Then the thing let out an unearthly scream and came out and stood – upright.”
Singles of “The Legend” went on to sell 50,000 copies, generate thousands of dollars for animal-based charities and stir up hundreds of reports of real Dogman sightings. This month, Cook put the finishing touches on a Collector’s Edition media pack of “The
Legend” and bonus features via his Mindstage Production Co.
“I’m planning to expand it into a lot of new markets,” Cook said. “New radio markets, we’re going to have counter displays for retail markets, and we’ve got a music video we hope to get played on Country Music TV.”
Inspired by his favorite scenes from the movie “Nightstalker” as well as the bigfoot and Jersey Devil stories he watched on television, Cook readily says that he “created this thing out of thin air.” After the song was played on the radio though, weird things started happening. People called the station and told him stories about their own Dogman sightings. Stories they’d been sitting on, sometimes for 50 years, and had never told anyone before. More than two decades later, people still pull him aside and tell him Dogman stories, and despite his skeptical nature, he’s considering believing them.
“If they don’t’ exist, there’s something out there that is causing credible people to see incredible things,” Cook said.

One of those credible people is author Linda Godfrey. A former small-town newspaper reporter, Godfrey wrote Weird Michigan, part of the popular Weird series published by Barnes & Noble’s Sterling Publishing. She is the acknowledged expert on the Dogman, with three additional books published to date about the creature; The Beast of Bray Road, Hunting the American Werewolf, and Werewolves. Another title, Lake & Sea Monsters is forthcoming in July. In February, a television show about the Dogman that Godfrey produced aired on the History Channel as part of its “Monster Quest” series.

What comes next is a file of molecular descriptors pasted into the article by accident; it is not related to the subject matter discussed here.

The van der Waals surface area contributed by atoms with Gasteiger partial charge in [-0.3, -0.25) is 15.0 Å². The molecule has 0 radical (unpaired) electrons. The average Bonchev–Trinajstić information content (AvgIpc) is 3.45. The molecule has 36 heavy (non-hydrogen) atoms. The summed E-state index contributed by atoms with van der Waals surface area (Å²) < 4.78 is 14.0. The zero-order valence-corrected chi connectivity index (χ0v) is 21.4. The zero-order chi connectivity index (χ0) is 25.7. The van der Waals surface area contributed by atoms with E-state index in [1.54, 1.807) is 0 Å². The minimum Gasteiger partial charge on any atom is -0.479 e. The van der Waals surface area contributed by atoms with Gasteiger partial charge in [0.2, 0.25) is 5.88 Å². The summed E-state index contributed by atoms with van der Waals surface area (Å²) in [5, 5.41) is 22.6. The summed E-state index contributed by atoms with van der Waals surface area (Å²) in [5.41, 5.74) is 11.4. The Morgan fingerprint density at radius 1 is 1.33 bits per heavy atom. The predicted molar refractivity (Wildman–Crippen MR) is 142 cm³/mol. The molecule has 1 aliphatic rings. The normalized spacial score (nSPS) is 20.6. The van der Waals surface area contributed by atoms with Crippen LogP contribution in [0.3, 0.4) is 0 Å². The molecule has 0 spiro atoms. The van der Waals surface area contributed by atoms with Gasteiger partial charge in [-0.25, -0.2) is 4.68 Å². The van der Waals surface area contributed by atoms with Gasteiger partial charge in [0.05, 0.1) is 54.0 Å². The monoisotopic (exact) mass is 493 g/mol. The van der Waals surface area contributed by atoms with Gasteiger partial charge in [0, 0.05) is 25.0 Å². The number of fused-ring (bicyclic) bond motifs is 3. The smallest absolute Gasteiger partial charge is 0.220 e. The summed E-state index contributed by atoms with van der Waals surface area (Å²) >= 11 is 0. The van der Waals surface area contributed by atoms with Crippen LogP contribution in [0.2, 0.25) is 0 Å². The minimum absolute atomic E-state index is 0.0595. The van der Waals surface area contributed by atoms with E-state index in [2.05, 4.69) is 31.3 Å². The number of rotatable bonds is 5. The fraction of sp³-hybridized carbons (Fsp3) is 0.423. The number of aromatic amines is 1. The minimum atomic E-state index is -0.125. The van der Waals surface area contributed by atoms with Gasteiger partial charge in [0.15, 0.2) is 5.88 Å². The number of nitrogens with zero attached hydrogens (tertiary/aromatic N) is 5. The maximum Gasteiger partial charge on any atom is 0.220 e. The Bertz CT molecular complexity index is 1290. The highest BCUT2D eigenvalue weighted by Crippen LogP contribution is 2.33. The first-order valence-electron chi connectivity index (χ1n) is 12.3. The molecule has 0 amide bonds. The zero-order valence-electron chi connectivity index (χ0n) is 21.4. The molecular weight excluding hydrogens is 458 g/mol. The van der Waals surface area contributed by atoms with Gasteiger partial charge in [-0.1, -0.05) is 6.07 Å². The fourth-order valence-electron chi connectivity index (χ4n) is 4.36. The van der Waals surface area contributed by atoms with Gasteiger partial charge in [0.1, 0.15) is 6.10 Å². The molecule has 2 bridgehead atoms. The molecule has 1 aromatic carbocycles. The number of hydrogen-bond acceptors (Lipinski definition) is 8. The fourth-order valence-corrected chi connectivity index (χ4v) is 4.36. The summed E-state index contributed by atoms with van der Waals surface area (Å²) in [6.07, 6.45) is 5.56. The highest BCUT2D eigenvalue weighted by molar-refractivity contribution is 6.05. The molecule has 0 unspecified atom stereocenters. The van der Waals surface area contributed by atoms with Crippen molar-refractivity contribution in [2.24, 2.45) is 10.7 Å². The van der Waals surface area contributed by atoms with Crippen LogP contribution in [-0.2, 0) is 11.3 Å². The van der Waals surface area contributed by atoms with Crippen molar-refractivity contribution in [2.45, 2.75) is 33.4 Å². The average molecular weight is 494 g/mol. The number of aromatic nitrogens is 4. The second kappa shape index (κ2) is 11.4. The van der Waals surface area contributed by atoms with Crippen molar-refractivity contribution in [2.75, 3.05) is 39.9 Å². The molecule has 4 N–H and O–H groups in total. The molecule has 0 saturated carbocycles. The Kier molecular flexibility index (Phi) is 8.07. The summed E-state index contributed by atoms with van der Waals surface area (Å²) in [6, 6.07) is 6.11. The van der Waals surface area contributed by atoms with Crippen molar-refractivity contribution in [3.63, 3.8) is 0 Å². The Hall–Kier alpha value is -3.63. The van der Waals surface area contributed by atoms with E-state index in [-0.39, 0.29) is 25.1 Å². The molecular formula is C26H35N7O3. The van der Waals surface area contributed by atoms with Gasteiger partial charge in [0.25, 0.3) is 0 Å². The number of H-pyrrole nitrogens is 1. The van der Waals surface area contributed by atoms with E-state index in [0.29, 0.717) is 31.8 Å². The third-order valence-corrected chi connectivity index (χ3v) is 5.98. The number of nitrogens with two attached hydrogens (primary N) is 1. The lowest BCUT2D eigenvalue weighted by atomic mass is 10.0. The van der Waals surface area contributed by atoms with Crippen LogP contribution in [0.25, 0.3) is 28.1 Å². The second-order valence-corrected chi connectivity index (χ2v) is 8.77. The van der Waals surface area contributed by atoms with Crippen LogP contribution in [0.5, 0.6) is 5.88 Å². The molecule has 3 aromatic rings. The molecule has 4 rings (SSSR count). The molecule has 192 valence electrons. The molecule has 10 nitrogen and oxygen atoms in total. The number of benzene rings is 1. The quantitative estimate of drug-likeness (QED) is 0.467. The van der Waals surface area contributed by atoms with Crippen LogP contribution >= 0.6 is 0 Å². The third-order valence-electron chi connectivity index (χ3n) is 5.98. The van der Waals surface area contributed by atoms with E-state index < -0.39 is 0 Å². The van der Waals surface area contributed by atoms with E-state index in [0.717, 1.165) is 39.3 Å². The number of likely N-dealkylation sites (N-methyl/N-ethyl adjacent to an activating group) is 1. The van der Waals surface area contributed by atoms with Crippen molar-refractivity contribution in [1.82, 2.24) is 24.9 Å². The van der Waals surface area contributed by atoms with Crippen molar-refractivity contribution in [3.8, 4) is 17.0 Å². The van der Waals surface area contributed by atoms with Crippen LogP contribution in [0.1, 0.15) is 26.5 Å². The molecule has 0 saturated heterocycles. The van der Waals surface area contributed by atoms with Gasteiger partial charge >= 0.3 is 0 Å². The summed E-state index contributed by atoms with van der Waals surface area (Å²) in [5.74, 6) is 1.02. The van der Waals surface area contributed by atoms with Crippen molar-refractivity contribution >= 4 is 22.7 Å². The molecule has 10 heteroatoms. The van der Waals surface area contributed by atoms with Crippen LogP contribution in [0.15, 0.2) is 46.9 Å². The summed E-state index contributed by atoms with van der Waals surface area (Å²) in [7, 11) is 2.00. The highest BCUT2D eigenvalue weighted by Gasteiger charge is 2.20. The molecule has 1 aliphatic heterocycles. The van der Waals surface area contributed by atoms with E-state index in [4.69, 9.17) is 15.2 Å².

“This is not a career that I ever expected,” she said. “My degree is in art! I only went to work at the paper to see if I could draw cartoons for them. But people can’t get enough of it now.”
Today, writers, researchers, scientists and documentary filmmakers from all over the world contact her and request access to her decades of research. “I’m going to hunt the werewolf,” they write in their letters to her, “so send me all of your files.” Godfrey says her files are valuable and she prefers to keep them for her exclusive use. She doesn’t mind helping fiction writers out with sightings details to fuel their imaginations, however. Two such writers, Frank Holes, Jr., author of The Year of the Dogman and David Walks-As-Bear, author of the Ely Stone mysteries and Witiku:The Shapeshifter, have called on her expertise to infuse their fiction.
A preview of the new collector’s
edition of “The Legend” is available at www.michigan-dogman.com; Dogman swag is available at www.dogman07.com; and books by Godfrey, Holes, Jr., and Walks-As-Bear are available at
Horizon Books.
In its final stanza, Cook’s song cautions the listener, “Somewhere in the northwest dark a creature walks upright. The best advice you may ever get is ‘Don’t go out at night.’”
Mardi Link’s book, “When Evil Came to Good Hart,” will be published in July by the University of Michigan Press.